Fri Aug 4th, 2017
Delegations of Utes have traveled to this nation’s capital for decades. The Utes’ purpose on this trip is different, not to walk the halls of congress, but to share. The 8th Annual Living Earth Festival at The National Museum of the American Indian in Washington D.C. was held July 13 – 16. The Utes performed the social event of the spring, the dance of the bear, for the visitors. As summer has it on the east coast it was a hot and humid day in the nation’s capital, fortunately the performances were inside, as the heat outside was unbearable. The cooperation of the Southern Ute Cultural Department, the Museum of the American Indian and the Festival Foundation brought the Southern Ute Heritage Dancers to Washington.
Standing in the center of the Potomac Atrium, the Bear Dance Chief Matthew Box informed the enthusiastic gathering of visitors about the history, origin and etiquette associated with this annual cultural event. In addition, Southern Ute Royalty was present, Little Brave, Dominick Goodtracks and Jr. Miss Southern Ute, Alexandria Roubideaux, along with them were the singers, dancers and family. Twenty-five brave travelers represented the Tribe perfectly, along with Southern Ute Cultural Department Event Coordinator, Tara Vigil.
This delegation made up of youth and elders, shared proudly the history and culture of the Utes. At the halfway point of the demonstration, the crowd was invited to participate. Now the Cat Man, Hanley Frost, had his hands full, trying to keep the line straight. The dancers of all ages enjoyed themselves. The Heritage Dancers are great ambassadors, through all the stress of travel to end up in a place you have never experienced the food, sites, language, culture, and then putting on performances two times a day for three days.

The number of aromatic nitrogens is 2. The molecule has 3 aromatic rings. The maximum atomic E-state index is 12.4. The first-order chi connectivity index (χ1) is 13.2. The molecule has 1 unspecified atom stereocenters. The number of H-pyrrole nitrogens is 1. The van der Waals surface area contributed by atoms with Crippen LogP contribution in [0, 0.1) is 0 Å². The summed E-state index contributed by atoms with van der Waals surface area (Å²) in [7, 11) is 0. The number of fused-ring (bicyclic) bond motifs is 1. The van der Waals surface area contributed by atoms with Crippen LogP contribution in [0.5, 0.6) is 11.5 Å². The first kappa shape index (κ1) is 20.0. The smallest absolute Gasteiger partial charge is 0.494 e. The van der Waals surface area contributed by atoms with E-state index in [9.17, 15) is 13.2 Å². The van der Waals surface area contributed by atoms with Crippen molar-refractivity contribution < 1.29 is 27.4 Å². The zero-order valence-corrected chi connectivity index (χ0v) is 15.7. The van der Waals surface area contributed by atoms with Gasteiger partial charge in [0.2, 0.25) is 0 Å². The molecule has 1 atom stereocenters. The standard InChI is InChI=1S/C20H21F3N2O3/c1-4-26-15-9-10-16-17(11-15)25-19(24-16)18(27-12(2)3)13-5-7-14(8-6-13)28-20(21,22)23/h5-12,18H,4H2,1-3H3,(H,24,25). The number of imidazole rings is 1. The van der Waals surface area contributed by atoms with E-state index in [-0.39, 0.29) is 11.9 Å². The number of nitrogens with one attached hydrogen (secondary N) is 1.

The entrance of the museum faces east. Potomac Atrium was the stage, it opens up with a dome that has allows the natural light in, as the day passes the sun projects rainbows on the walls and floor. Underneath the dome is the Circle of Life or Medicine Wheel, which is cardinal direction positioned. The entire building is remarkable and has a wonderful curvilinear structure, emphasizing curves and lines. Inspired by wind blown sandstone, surrounded by trees, flowers, edible plants, wetlands and flowing water, the site is full of history.
For over one hundred and fifty years, Utes have been going to Washington. The first Utes went in 1864, during the Ouray delegation. Now, the Southern Ute Heritage Dancers travel around the World, promoting Ute culture.
If you would like to be a Heritage Dancer or need more information, contact: Tara Vigil, Cultural Preservation Events Coordinator at 970-563-2984 or visit www.southernute-nsn.gov/culture-department/